Prophecies within prophecies of doomsday

aik Rozan writer
Dr Satyapal Anand

Prophecies within prophecies

Dr. Satyapal Anand

I believe there’s something in prediction of doom and  destruction. The truth, indeed, must be a grain of salt in such prophecies, but even that grain of salt is enough to make you feel uneasy about the future of mankind. We know of Nastradamus (1503-1566), who made many prophecies about the human race some of which have indeed come true. It is now known that Italian National Library in Rome made an amazing discovery in May 2005. Buried in its archives was a hitherto unknown manuscript by this prophet of doom that he had handed to his son and was later donated to Pope Urban VIII. It did not surface again until 2005, almost 400 years later.

Reading through the cutting edge data and deciphering it by The Nostradamus Code, this manuscript reveals that 2009-2019 would be the decade of  widespread war and upheaval in the world in which millions of people would die. Well, we know what is happening in the Middle East and if we go by the words of Prince Hassan of Jordan – “I’m afraid the making of the World War III is actually taking place right in front of our eyes.”

You see, we never perceive of an impending event of death and destruction in political terms. We always think it is going to be natural occurrences like flood or earthquake or plague (Remember the Egyptian soothsayer who had predicted the ten plagues and whose eyes were gouged out by the Pharaoh!) Political occurrences, that are man-made, somehow  remain outside the spectrum of our thought when it comes to prophecies of doom and destruction.

What I am going to tell you, my friends, is truth and nothing. but the unadorned truth. It happened when I was just 12 years of age.  It was back in 1942 when I was a student of 7th class in Mission High School Rawalpindi. A Hindu astrologer, known for the veracity of his predictions based on astrological calculations, discovered just by chance that the celestial conglomeration of planets predicted that pralaye (پر لے ٓ قیامت) was at hand and within three or four years it would be on us. He toured the length and breadth of the Punjab, lecturing in Hindi temples and pathshalas (religious schools) , Sikh gurudwaras and in hastily arranged neighborhood meetings foretelling the severity of the events that he could see on the horizon.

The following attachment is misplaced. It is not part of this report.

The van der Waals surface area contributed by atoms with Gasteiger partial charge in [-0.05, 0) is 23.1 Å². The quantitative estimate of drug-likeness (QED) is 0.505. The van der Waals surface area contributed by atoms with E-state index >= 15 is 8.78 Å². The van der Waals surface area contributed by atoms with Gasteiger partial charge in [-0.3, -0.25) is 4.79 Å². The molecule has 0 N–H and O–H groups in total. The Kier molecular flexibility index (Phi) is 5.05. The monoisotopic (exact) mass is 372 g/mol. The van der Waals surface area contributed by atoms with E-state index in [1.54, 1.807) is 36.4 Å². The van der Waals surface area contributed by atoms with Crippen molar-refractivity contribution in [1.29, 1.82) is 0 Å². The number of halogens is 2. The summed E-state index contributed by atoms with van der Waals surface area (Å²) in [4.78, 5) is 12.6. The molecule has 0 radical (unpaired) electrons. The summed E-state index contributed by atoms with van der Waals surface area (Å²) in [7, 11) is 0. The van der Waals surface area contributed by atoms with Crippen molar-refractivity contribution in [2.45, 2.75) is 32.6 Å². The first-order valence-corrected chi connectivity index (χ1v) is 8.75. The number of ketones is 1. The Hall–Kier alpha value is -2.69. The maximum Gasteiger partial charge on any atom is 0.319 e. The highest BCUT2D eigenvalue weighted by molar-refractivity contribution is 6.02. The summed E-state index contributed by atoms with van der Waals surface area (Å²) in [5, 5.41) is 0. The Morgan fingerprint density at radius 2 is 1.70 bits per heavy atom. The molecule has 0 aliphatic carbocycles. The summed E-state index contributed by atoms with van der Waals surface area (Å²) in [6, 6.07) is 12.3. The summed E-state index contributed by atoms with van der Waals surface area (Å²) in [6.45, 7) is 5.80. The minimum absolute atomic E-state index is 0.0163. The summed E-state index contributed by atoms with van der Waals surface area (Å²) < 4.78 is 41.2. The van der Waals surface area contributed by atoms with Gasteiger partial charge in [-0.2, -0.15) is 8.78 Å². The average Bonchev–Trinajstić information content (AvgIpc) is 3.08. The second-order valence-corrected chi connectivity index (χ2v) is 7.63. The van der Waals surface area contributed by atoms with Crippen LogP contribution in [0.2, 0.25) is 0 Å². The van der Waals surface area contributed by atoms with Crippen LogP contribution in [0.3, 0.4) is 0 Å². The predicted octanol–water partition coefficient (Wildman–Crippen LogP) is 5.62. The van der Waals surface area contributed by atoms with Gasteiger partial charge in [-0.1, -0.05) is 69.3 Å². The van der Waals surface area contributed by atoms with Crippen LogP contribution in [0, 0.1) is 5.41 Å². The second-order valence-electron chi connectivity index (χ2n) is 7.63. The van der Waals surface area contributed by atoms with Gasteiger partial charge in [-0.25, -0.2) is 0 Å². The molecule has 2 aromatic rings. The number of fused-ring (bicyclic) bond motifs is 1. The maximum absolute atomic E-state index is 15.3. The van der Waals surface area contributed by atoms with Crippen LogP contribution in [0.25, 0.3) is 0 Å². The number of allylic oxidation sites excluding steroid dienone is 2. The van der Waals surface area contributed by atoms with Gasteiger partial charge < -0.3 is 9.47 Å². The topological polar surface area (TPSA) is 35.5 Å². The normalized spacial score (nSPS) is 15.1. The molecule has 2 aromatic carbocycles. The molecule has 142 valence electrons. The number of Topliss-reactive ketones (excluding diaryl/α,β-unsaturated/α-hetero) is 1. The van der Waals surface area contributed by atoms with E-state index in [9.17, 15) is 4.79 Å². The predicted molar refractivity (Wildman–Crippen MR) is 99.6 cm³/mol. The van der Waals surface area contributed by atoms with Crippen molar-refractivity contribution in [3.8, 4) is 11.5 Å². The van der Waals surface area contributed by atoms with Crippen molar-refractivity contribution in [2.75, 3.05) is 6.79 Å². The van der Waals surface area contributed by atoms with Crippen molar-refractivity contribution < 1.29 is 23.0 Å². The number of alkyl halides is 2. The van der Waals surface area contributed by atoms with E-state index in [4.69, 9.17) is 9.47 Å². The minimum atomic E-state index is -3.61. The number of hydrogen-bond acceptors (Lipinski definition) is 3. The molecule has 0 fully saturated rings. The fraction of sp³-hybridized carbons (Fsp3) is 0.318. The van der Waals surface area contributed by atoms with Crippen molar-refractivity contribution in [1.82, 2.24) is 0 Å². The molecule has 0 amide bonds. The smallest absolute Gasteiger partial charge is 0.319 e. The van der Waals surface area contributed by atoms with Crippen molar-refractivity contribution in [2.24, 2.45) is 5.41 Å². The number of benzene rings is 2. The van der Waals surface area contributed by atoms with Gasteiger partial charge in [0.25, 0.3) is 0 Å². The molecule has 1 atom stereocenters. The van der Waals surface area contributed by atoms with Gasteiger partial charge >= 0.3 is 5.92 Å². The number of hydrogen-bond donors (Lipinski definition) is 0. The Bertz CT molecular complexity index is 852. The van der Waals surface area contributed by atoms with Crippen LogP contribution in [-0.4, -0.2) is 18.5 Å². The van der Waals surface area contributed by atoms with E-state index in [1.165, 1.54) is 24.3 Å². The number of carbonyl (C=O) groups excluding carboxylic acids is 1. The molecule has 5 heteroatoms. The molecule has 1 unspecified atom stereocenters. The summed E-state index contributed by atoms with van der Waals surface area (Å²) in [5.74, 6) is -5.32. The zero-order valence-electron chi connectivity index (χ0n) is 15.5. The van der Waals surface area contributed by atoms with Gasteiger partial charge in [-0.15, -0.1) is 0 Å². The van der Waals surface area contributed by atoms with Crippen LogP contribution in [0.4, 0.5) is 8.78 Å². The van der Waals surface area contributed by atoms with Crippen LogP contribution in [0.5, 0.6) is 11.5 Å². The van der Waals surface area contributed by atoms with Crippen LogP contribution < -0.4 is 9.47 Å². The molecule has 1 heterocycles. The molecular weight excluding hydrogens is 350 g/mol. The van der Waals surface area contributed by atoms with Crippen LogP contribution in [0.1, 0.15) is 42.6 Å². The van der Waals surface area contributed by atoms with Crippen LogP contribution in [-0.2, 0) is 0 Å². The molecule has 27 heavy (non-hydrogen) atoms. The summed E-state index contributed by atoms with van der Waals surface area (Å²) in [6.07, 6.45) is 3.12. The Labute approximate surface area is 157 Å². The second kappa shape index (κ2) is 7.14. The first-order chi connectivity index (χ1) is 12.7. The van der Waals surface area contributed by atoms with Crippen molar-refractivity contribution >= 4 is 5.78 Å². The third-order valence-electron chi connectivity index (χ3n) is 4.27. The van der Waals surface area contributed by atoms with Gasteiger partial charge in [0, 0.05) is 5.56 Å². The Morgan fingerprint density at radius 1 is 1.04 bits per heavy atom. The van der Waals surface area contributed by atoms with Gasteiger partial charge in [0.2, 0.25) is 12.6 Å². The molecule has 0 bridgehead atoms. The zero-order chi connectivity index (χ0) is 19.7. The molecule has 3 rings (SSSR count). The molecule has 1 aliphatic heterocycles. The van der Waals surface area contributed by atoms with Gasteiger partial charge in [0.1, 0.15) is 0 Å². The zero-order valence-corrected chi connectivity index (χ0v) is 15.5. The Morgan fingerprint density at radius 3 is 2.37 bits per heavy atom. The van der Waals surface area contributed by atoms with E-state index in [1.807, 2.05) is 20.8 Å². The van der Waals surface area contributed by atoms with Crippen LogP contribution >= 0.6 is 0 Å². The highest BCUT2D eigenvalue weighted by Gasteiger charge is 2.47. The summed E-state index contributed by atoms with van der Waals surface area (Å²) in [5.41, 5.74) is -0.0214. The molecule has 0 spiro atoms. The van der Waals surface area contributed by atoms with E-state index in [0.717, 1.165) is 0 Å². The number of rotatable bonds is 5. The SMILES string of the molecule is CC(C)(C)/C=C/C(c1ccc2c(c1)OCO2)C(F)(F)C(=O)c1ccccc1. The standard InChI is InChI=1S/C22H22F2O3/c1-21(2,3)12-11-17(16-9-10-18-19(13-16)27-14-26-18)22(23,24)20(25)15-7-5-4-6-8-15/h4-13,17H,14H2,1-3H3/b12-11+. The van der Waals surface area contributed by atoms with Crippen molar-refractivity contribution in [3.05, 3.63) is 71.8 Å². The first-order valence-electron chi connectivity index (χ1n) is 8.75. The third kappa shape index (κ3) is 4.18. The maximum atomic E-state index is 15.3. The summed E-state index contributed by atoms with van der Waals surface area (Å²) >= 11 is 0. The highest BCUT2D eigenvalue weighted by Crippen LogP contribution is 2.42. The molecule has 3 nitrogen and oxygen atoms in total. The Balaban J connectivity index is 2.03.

We all know that Mr. Inder Kumar Gujral (the then Prime Minister of India) hailed from Jehlum city. His father was a well-known Barrister who practiced in the Punjab High Court and was a well-to-do person who liked charitable causes. He helped the astrologer monetarily and set up a fund for propagation of his predictions. It is on record that a few lakh copies of a booklet entitled Chetawani  چیتاونی (Warning) were brought out in Urdu, Hindi and Gurmukhi and distributed free of cost in temples and gurudwaras.

I read that booklet in Urdu. It said that within five years hundreds of thousands of people living between the valleys of Sindh and Yamuna (سندھ  اور جمنا) in the North and North-Western India would be killed; there would be death and destruction all around from Indus to Yamuna (the two rivers) and the astrologer was so sure of himself that he vowed in print that if his predictions did not prove to be true till the end of 1945, he would commit suicide.